She said the only way she could get me or my sister to sleep was to put us in the car and go for a drive. Apparently that worked like a charm but we didn't have child safety seats back then, we could lay down and go to sleep.

So although you're probably pulling your hair out with frustration at the moment it's not too uncommon and he'll probably grow out of it. As an adult I sleep like a baby.
 

Aneka

Well-Known Member
V.I.P Member
Hi,
We are a family with a 3 year old son. He is on the waiting list to be diagnosed, however we both are certain he has autism. He is generally a really happy boy however in the past week or so, his sleep has become really poor. He has a real, real meltdown whenever he goes into his bed. He has fibre lights in his room and we have tried slowing the bedtime process down by putting him in his bed with a book and a fibre light to try and ease the process but this hasn’t worked either.

He seems to take comfort in his pram and wants to be taken out in his pram. Whilst this is no issue, we obviously want to use this somewhat sparingly and would want him to establish a routine with his bed. We are also from Scotland and with winter coming it will probably not always be feasible to take him out for a walk.

Last night, he eventually fell asleep at around 9.20 and woke up 3 times during the night for around 20 minutes each time before awakening at 7. In total that is probably around 8 hours of broken sleep which is not enough for a 3 year old. He napped for around 20 minutes today at midday and we tried to put him to bed at 8, however meltdown ensued.

We brought him back into the living room to calm him down as when he is heightened he cannot regulate this unless he gets something he wants. He then proceeded to bounce and run about the house. This is another area of concern as with this level of sleep he should be absolutely exhausted come night time.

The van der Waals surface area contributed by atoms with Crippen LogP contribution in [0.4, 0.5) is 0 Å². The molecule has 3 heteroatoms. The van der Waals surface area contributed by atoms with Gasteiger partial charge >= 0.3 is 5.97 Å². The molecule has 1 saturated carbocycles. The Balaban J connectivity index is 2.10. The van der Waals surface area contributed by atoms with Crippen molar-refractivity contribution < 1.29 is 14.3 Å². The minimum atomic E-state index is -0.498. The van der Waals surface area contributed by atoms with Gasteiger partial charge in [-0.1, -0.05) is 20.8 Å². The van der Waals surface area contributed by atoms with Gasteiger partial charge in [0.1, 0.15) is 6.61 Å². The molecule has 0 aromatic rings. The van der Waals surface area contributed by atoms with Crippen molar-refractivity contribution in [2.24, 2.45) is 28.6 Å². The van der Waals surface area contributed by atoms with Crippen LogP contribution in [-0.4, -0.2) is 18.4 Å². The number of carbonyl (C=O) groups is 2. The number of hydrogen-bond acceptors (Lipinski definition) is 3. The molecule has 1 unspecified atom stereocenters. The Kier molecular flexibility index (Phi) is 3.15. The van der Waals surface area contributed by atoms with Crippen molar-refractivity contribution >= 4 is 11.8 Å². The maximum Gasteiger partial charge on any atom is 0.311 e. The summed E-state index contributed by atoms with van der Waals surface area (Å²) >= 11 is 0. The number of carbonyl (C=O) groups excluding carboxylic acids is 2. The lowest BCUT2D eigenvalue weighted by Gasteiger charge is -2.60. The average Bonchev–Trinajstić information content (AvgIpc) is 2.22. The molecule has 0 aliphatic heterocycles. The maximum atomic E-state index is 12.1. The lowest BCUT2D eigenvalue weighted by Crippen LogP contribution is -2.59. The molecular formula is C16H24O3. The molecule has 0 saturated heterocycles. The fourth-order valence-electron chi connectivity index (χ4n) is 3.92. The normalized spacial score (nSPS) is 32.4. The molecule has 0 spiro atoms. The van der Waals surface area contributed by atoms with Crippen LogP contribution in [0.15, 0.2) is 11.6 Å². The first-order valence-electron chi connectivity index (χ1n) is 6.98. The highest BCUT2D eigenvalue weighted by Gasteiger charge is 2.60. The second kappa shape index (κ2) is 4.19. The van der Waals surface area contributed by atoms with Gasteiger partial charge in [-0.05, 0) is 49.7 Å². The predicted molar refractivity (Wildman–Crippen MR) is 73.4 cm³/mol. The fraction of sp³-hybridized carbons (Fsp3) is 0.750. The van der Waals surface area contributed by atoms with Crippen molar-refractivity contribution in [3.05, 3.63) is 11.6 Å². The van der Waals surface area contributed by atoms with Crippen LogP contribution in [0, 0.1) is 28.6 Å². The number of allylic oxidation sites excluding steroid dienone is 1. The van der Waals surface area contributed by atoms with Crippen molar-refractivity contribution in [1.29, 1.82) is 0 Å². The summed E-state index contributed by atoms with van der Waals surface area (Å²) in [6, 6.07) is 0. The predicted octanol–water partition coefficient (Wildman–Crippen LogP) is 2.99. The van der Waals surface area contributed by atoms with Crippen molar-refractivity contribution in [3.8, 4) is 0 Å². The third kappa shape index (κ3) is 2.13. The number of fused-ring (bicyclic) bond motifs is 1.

We are at a loose end completely right now. He is on the waiting list for an autism diagnosis and whilst we have recently been assured we are near the top, this has been around a years wait. Should we go to the doctor for advice or is there any advice anyone can give?
Apologies for the long post however any advice would be greatly appreciated!
Have there been any recent changes? Furniture, bed time routine, happenings, new situations?

I would also recommend weighted blankets.
 

Aspychata

Serenity waves, beachy vibes
V.I.P Member
Our daughter slept at the foot of our bed in a crib. Then she graduated to the bedroom with no issues. But she had colic early on which meant driving in the country with her in her car seat. She basically just screamed in discomfort. In stopped in 3 years.
 

SamC1234

New Member
Have there been any recent changes? Furniture, bed time routine, happenings, new situations?

I would also recommend weighted blankets.
No nothing really unfortunately. Part of me thinks he is maybe outgrowing his nap but then again I still think he should be knackered by bed time even with a nap.
 

Neonatal RRT

Well-Known Member
V.I.P Member
Melatonin: Sleep aid
L-theanine: Glutamine blocker
Chelated magnesium: Muscle relaxant
Minimize carbohydrates/increase "good" fats/oils in the diet: Minimizes insulin-induced cerebral vasodilation
A broad spectrum probiotic: Gut-brain axis. Enhances neurotransmitter production
Resveratrol and N-acetyl cysteine: Anti-oxidant support for the brain.
Methyl B12 and methyl folate: Many of us have an inability to methylate compounds/nutrients, effecting several metabolic pathways.

I tend to approach this from a metabolic and neurotransmitter perspective.

*Do your research on this. Google scholar and PubMed are good sources. Talk to your pediatrician. Small children are not small adults and may metabolize differently.